Do you employ ‘seasonal’ workers or workers on flexible, ever-changing hours?
You may be in the leisure and tourism industry or simply employ young workers who are only available in the summer holidays. Whatever the reason may be, the Government has recently released new guidance on changes to holiday pay for seasonal and irregular hours workers that you should probably get familiar with.
In case you missed it, here is the original heads-up from our employment law partner, Hannah Pryce.
If you’re short on time and don’t fancy reading what is an inevitably complex guidance note on The Employment Rights (Amendment, Revocation and Transitional Provision) Regulations 2023, I will try my best to help by highlighting the key changes you need to get to grips with.
The changes are already in effect as of 1 January 2024 but the new accrual rate only applies to leave years starting on or after 1 April 2024. So, what do you need to know?
‘Irregular hours workers’ and ‘part year workers’ – what do we mean?
Type of worker
Irregular hours worker
The number of paid hours the worker works in each pay period is, under the terms of their employment contract, wholly or mostly variable
If the contract specifies that the worker will work on a pattern of 30 hours in week 1 and then only 15 hours in week 2, this would not be ‘wholly or mostly variable’.
Some zero-hour workers may fit this definition.
The worker is required to work only part of the year and there are periods within that year of at least one week where they are not required to work and will not be paid for.
These are more commonly referred to as ‘seasonal workers’.
A worker who is paid an annual salary (as opposed to by the hour) is unlikely to fit this definition.
Rolled-up holiday pay
Holiday entitlement for irregular hours workers and seasonal workers will accrue at a rate of 12.07% per actual hour worked in a pay period. The guidance sets out a useful example of to do this calculation in practice.
If adopting the reference period method of accrual (which is the most common and easiest method), the holiday pay the workers should receive is their average pay over the previous 52 weeks worked. Weeks where they did not work should be excluded, along with any time when the worker was on sick leave, maternity leave or any other family-related leave.
In order to find these 52 weeks worked, you should go back as far as 104 weeks. If, when looking back over 104 weeks, less than 52 weeks were worked, you should take the average on the basis of this lower number of weeks worked.
If the worker does not take their accrued holiday entitlement by the time they leave, they should be paid a sum to equal to this (payment in lieu).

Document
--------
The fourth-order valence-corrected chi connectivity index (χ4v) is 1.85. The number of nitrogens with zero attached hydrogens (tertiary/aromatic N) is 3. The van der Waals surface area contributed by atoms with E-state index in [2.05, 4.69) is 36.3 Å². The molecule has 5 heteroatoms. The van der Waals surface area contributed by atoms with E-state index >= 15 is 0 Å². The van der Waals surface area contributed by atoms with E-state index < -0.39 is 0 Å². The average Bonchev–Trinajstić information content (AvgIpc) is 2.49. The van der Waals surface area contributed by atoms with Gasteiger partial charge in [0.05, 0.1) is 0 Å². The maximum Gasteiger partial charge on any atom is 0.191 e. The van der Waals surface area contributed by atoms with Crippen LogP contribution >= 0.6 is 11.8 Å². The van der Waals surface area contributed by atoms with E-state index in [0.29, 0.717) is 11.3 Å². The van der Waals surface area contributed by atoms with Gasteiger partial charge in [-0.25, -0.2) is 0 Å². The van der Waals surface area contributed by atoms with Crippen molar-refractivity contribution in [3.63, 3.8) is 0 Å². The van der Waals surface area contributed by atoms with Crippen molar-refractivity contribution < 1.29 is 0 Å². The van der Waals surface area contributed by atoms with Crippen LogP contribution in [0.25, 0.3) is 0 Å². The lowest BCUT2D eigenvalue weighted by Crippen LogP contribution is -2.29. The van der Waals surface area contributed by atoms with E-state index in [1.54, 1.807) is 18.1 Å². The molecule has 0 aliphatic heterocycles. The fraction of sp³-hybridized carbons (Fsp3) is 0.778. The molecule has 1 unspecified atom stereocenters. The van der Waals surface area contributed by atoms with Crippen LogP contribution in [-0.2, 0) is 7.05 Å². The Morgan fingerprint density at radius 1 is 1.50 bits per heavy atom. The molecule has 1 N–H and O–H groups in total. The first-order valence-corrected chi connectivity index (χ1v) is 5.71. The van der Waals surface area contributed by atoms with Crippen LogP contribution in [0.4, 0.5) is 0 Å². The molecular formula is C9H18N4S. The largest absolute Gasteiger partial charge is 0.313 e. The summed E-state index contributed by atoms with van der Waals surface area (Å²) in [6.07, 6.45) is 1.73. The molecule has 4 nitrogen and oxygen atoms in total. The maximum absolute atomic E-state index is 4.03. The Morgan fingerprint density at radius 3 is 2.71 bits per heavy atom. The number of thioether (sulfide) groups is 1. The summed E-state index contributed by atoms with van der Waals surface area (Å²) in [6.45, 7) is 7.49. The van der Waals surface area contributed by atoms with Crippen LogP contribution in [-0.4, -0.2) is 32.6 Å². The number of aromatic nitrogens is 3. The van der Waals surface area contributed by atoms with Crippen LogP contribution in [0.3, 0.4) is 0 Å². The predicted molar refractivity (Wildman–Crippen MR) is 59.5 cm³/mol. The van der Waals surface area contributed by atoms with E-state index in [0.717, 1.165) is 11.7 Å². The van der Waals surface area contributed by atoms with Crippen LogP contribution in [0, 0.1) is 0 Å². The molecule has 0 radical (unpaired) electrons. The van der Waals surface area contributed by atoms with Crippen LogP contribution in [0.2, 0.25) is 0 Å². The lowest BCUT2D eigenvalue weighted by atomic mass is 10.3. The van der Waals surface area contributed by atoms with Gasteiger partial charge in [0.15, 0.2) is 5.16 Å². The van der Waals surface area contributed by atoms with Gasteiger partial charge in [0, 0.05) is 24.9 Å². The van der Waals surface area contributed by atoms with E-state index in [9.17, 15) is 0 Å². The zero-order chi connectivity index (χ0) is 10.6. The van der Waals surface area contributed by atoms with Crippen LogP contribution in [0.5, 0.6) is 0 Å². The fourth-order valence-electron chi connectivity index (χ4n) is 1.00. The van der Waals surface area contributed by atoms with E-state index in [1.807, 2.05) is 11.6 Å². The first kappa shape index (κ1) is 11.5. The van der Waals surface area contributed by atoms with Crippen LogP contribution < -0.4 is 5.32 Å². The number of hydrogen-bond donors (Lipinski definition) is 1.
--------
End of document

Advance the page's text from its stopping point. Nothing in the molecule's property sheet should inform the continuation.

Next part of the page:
Commission and overtime
Workers’ average pay for the purposes of calculating their holiday pay should include:
payments (including commission) that are paid dependent on the performance of the worker’s contractual obligations/tasks;
payments relating to length of service (e.g. loyalty bonuses), seniority or professional qualifications; and
any other payments (such as overtime payments) which have been regularly paid to a worker in the preceding 52 week period.
This extends to all workers/employees, not just those employed on part-year / irregular hours contracts.
What about when the workers are on other forms of leave?
When certain workers are on sick leave, maternity leave or other family-related leave, they remain entitled to accrue annual leave.
You should adopt the same accrual rate as set out above (12.07%) by calculating the worker’s hours using the following process:
Look at the hours worked in the preceding 52-week period (ie. starting on the day they began their leave/went off sick and going back 52 weeks); and
Take an average for the hours worked in a week – any weeks where the worker was on leave/off sick at any time should be excluded, but do include any weeks not worked for any other reason. If the worker only joined the business within the 52-week period, just take an average going back for as long as they have worked for the business.
Carryover of leave
Irregular hours workers and seasonal workers are entitled to carry over up to 28 days of leave where they are unable to take their statutory holiday entitlement due to maternity leave, sick leave or any other family-related leave. The workers have to use this carried-over leave within 18 months of the end of the relevant leave year otherwise it will be lost.
Employers should make the workers aware and encourage the exercise of this right to carryover leave where applicable.
If you have any questions about calculating holiday pay and entitlement, please contact a member of the team here.
The information on this site about legal matters is provided as a general guide only. Although we try to ensure that all of the information on this site is accurate and up to date, this cannot be guaranteed. The information on this site should not be relied upon or construed as constituting legal advice and Howes Percival LLP disclaims liability in relation to its use. You should seek appropriate legal advice before taking or refraining from taking any action.
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